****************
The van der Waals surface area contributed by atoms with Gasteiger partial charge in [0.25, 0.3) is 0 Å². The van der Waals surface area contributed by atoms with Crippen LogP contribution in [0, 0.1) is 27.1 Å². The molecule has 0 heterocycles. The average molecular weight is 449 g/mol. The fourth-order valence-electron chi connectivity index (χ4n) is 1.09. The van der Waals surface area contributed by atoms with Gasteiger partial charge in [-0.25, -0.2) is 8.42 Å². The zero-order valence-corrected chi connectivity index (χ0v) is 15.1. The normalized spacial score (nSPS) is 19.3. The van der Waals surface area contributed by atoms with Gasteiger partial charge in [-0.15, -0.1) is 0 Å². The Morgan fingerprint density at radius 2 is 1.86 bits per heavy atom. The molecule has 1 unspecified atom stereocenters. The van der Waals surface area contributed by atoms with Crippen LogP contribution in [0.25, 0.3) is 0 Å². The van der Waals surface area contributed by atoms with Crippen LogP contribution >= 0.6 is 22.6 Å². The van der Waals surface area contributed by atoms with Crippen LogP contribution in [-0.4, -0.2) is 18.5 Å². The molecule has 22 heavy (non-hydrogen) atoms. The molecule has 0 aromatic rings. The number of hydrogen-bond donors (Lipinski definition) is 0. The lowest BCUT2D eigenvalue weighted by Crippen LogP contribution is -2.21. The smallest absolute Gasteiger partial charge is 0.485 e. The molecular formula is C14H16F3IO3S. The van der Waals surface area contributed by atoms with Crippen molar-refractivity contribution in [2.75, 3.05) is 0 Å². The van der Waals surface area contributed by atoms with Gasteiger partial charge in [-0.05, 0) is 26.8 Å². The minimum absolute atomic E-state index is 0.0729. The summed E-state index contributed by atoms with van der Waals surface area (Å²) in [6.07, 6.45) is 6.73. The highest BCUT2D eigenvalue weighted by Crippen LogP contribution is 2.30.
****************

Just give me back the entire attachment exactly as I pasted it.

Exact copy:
The van der Waals surface area contributed by atoms with Gasteiger partial charge in [0.25, 0.3) is 0 Å². The van der Waals surface area contributed by atoms with Crippen LogP contribution in [0, 0.1) is 27.1 Å². The molecule has 0 heterocycles. The average molecular weight is 449 g/mol. The fourth-order valence-electron chi connectivity index (χ4n) is 1.09. The van der Waals surface area contributed by atoms with Gasteiger partial charge in [-0.25, -0.2) is 8.42 Å². The zero-order valence-corrected chi connectivity index (χ0v) is 15.1. The normalized spacial score (nSPS) is 19.3. The van der Waals surface area contributed by atoms with Gasteiger partial charge in [-0.15, -0.1) is 0 Å². The Morgan fingerprint density at radius 2 is 1.86 bits per heavy atom. The molecule has 1 unspecified atom stereocenters. The van der Waals surface area contributed by atoms with Crippen LogP contribution in [0.25, 0.3) is 0 Å². The van der Waals surface area contributed by atoms with Crippen LogP contribution >= 0.6 is 22.6 Å². The van der Waals surface area contributed by atoms with Crippen LogP contribution in [-0.4, -0.2) is 18.5 Å². The molecule has 22 heavy (non-hydrogen) atoms. The molecule has 0 aromatic rings. The number of hydrogen-bond donors (Lipinski definition) is 0. The lowest BCUT2D eigenvalue weighted by Crippen LogP contribution is -2.21. The smallest absolute Gasteiger partial charge is 0.485 e. The molecular formula is C14H16F3IO3S. The van der Waals surface area contributed by atoms with Crippen molar-refractivity contribution in [2.75, 3.05) is 0 Å². The van der Waals surface area contributed by atoms with Gasteiger partial charge in [-0.05, 0) is 26.8 Å². The minimum absolute atomic E-state index is 0.0729. The summed E-state index contributed by atoms with van der Waals surface area (Å²) in [6.07, 6.45) is 6.73. The highest BCUT2D eigenvalue weighted by Crippen LogP contribution is 2.30.